Share on other sites

I'll be in Bologna the first week of October, using it as a homebase to explore Ravenna, Parma, Modena, etc. I'd like to take a 1-day or half-day cooking class while in the area, to get the highlights. Any recommendations?


Hedonia

Eating, drinking and living the good life in San Francisco

Share this post


Link to post
Share on other sites
A Google search turns up CookItaly.comwhich advertises 1-day classes.

I did in fact Google, and came up with the same results -- I think I'll check that out.

Also, if anyone has any particular suggestions for dining in Bologna or any nearby cities (we're definitely going to Ravenna, am now deciding between the others, i.e., Ferrara, Parma, Modena), I'm all ears and taste buds.


Hedonia

Eating, drinking and living the good life in San Francisco

Share this post


Link to post
Share on other sites

You'll find plenty of restaurant tips for Bologna on this thread.


Il Forno: eating, drinking, baking... mostly side effect free. Italian food from an Italian kitchen.

Share this post


Link to post
Share on other sites
A Google search turns up CookItaly.comwhich advertises  1-day classes.

So I've just returned from my trip to Italy. I did in fact arrange a one-day class with Carmelita of CookItaly.com this past Friday, Oct 8. I would highly recommend this to anyone visiting the area. Carmelita is an absolute treasure trove of information on the food of the region; shopping with her through the mercato centrale is a phenomenal experience. Though not a native Bolognese, Carmelita knows everyone and everything in the market, and explains all of it in direct, erudite terms.

We tasted everything from straight-up lardo (herbed pork fat) to fiche carmelizzate e squaquerone romagnolo (caramelized figs with a fresh, loose cheese, kind of like cottage cheese), a popular dessert. She explained the differences between the various balsamic vingars, and we tasted several to compare.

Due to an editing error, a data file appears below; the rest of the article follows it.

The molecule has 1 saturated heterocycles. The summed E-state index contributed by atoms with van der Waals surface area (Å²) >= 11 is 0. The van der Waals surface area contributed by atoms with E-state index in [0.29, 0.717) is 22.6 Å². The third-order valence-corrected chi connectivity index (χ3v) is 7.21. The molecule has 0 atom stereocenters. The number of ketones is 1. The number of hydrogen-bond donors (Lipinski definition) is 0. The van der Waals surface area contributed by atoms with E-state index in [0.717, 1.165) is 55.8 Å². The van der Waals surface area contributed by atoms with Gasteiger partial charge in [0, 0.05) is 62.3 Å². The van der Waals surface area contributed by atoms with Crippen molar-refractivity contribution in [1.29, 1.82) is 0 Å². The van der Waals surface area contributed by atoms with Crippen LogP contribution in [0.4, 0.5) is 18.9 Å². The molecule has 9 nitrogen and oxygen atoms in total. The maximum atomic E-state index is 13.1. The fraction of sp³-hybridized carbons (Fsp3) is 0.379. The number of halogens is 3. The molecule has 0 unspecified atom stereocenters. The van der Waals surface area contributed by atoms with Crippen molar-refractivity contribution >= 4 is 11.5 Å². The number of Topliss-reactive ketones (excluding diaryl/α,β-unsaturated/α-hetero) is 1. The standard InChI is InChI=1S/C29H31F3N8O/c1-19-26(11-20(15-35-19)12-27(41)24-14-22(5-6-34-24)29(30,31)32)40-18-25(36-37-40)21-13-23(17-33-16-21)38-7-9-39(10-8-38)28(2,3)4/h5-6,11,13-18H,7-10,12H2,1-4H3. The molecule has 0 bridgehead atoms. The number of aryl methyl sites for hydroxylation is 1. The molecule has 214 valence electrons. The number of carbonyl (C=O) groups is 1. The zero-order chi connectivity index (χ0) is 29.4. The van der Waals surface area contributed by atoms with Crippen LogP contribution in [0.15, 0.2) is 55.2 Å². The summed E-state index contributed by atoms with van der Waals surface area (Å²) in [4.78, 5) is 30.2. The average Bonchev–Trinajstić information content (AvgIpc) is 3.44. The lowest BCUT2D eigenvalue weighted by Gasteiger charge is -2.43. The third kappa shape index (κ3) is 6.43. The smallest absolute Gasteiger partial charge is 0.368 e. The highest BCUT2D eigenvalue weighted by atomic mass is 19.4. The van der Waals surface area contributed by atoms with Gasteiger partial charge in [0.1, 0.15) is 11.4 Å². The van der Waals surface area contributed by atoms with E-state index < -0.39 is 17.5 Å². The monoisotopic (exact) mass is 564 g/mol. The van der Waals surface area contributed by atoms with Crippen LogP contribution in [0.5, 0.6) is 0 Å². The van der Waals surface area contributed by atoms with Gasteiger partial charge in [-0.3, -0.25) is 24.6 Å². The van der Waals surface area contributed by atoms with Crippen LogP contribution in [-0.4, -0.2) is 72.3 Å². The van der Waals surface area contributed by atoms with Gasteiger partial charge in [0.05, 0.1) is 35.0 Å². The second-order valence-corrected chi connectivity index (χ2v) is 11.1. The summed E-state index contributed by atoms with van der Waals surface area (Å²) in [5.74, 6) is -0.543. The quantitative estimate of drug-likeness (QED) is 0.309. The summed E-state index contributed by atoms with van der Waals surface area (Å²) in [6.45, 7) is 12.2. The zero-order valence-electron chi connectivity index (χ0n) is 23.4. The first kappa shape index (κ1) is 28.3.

Back at her place, a charming studio apartment in the center, just across a piazza from a lovely medieval church, we prepared panna cotta with fresh berries and raspberry coulis, polpettone bolognese (Bolognese meatloaf, spiced with cinammon and lemon zest) with caramelized onions, green beans and Roman broccoli with a cream sauce and, necessarily, handmade tagliatelle with mushroom sauce. My partner and I have made pasta by hand a number of times before, but had never achieved quite the right texture and flavor. This time, the pasta was perfect. Carmelita's techniques were simple and easy to follow, and we produced a massive meal for the three of us within a couple hours. It was all in all a delightful way to experience a different, more personal side of Bologna.

Off-topic, while in Ravenna, we had the best meal of our trip at a small place not far from the mausoleum of Galla Placida called Ristorante Osteria del Tempo Perso. We stopped for lunch, and ordered from the menu del giorno, splitting each an antipasto, first and second course. We started with thinly sliced smoked capon with pancetta lardons stewed in balsamic on a bit of rucola salad, then delicious capelleti (a type of stuffed pasta) with a faint yet always present truffle essence, and lastly strips of poached chicken tossed in a light sauce with roasted potatoes on the side. Fantastic, and very reasolably priced. Highly reccomended!